Being in a room with a psychopath can feel like the walls are closing in on you, but at the same time you can enjoy your time with this person. The grandiosity, charm and control the psychopath displays leaves you feeling overwhelmed and uncertain. These traits and the lack of genuine emotion displayed by psychopaths contribute to the belief that these individuals are villainous and should be separated from the rest of society. But this is misguided. The reason psychopaths are a problem is not because they don’t feel but because they have difficulty effectively processing information. They’re not cold-blooded; they’re simply awful at multitasking. So we need to think about how to address the mind of a psychopath in order to help them notice more information in their environment, and harness their emotional experience.
Some of our recent work has focused on how to change the mind of a psychopath. In 2015, together with John Curtin and Joseph Newman at the University of Wisconsin-Madison, we developed a computerised training package aimed at helping psychopaths attend to information outside their immediate goals. For six weeks, in one hour per week, participants played games that involved learning to integrate emotional and non-emotional information with their immediate goals. At the end of this training, psychopaths showed improvement, which suggests that it is possible to identify and target the cognitive-emotional dysfunctions of psychopathy, and that neural and behavioural patterns can be changed, even for what might be the most recalcitrant population.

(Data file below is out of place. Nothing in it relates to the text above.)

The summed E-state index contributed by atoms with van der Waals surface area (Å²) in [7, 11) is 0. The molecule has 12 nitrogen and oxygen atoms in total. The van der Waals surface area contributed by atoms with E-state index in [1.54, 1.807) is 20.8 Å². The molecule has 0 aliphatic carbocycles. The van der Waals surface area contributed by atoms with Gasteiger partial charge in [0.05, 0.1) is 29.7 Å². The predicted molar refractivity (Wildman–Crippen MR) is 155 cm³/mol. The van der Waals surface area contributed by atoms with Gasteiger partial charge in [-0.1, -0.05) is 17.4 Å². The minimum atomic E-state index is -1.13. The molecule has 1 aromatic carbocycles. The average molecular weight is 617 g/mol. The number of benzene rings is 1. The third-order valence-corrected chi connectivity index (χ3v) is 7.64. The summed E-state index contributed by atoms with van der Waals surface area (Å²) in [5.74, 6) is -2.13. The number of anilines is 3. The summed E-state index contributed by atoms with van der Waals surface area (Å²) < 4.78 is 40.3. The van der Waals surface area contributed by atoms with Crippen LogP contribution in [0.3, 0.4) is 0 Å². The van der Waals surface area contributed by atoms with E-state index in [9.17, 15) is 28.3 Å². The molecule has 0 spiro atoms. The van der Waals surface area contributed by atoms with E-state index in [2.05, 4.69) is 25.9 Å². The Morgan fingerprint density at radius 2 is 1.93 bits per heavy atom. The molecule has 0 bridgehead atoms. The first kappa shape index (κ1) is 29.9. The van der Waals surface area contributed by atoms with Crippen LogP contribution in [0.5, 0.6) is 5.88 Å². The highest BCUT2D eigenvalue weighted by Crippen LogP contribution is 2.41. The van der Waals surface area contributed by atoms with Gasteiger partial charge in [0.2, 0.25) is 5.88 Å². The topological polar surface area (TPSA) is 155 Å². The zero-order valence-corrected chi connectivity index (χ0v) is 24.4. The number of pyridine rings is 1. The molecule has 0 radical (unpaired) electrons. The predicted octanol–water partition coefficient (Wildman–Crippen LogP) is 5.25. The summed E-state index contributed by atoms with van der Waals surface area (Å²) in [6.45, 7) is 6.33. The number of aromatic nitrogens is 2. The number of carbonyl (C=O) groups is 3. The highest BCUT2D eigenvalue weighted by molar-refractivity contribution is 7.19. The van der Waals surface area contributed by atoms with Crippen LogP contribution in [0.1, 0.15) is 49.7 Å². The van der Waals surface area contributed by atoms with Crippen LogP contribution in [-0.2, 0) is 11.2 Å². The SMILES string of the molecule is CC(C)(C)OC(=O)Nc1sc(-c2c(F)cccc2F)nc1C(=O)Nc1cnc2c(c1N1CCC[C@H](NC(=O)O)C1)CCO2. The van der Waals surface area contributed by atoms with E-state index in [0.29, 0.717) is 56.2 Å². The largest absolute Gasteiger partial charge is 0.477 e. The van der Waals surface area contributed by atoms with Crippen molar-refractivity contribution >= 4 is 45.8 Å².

This article was originally published at Aeon and has been republished under Creative Commons.
How easily grossed out are you? Your sensitivity to disgust reveals more about you than you'd probably be comfortable with, from how you'll vote in this election to your potential to be a cold-blooded killer.
Who do you think has a stronger stomach: a liberal or a conservative? Who is the tougher party?
The knee-jerk answer to this question might lean toward the latter, because conservative political ideologies – on the whole – are perceived by both sides as taking a harder line. But what brain circuits are stirring beneath those hardline decisions?
An international team of researchers conducted two studies (involving more than 31,000 people in total) and found a positive relationship between sensitivity to disgust and political conservatism. "Across both samples, contamination disgust, which reflects a heightened concern with interpersonally transmitted disease and pathogens, was most strongly associated with conservatism," the study reports.